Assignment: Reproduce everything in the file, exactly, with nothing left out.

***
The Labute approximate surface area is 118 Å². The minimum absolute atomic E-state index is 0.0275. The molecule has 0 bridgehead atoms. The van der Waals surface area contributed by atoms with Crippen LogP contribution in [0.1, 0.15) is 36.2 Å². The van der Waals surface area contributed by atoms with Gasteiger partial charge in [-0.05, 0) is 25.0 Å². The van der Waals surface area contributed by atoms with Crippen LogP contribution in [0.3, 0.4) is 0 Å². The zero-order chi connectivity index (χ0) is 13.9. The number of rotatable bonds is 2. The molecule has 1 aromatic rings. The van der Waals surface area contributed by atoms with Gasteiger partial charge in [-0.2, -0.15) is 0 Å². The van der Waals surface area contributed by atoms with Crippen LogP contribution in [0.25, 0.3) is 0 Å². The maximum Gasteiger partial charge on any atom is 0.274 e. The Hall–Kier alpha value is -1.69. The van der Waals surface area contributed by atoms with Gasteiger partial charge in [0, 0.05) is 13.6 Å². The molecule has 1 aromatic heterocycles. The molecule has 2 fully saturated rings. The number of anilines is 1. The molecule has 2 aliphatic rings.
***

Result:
The Labute approximate surface area is 118 Å². The minimum absolute atomic E-state index is 0.0275. The molecule has 0 bridgehead atoms. The van der Waals surface area contributed by atoms with Crippen LogP contribution in [0.1, 0.15) is 36.2 Å². The van der Waals surface area contributed by atoms with Gasteiger partial charge in [-0.05, 0) is 25.0 Å². The van der Waals surface area contributed by atoms with Crippen LogP contribution in [0.3, 0.4) is 0 Å². The zero-order chi connectivity index (χ0) is 13.9. The number of rotatable bonds is 2. The molecule has 1 aromatic rings. The van der Waals surface area contributed by atoms with Gasteiger partial charge in [-0.2, -0.15) is 0 Å². The van der Waals surface area contributed by atoms with Crippen LogP contribution in [0.25, 0.3) is 0 Å². The maximum Gasteiger partial charge on any atom is 0.274 e. The Hall–Kier alpha value is -1.69. The van der Waals surface area contributed by atoms with Gasteiger partial charge in [0, 0.05) is 13.6 Å². The molecule has 1 aromatic heterocycles. The molecule has 2 fully saturated rings. The number of anilines is 1. The molecule has 2 aliphatic rings.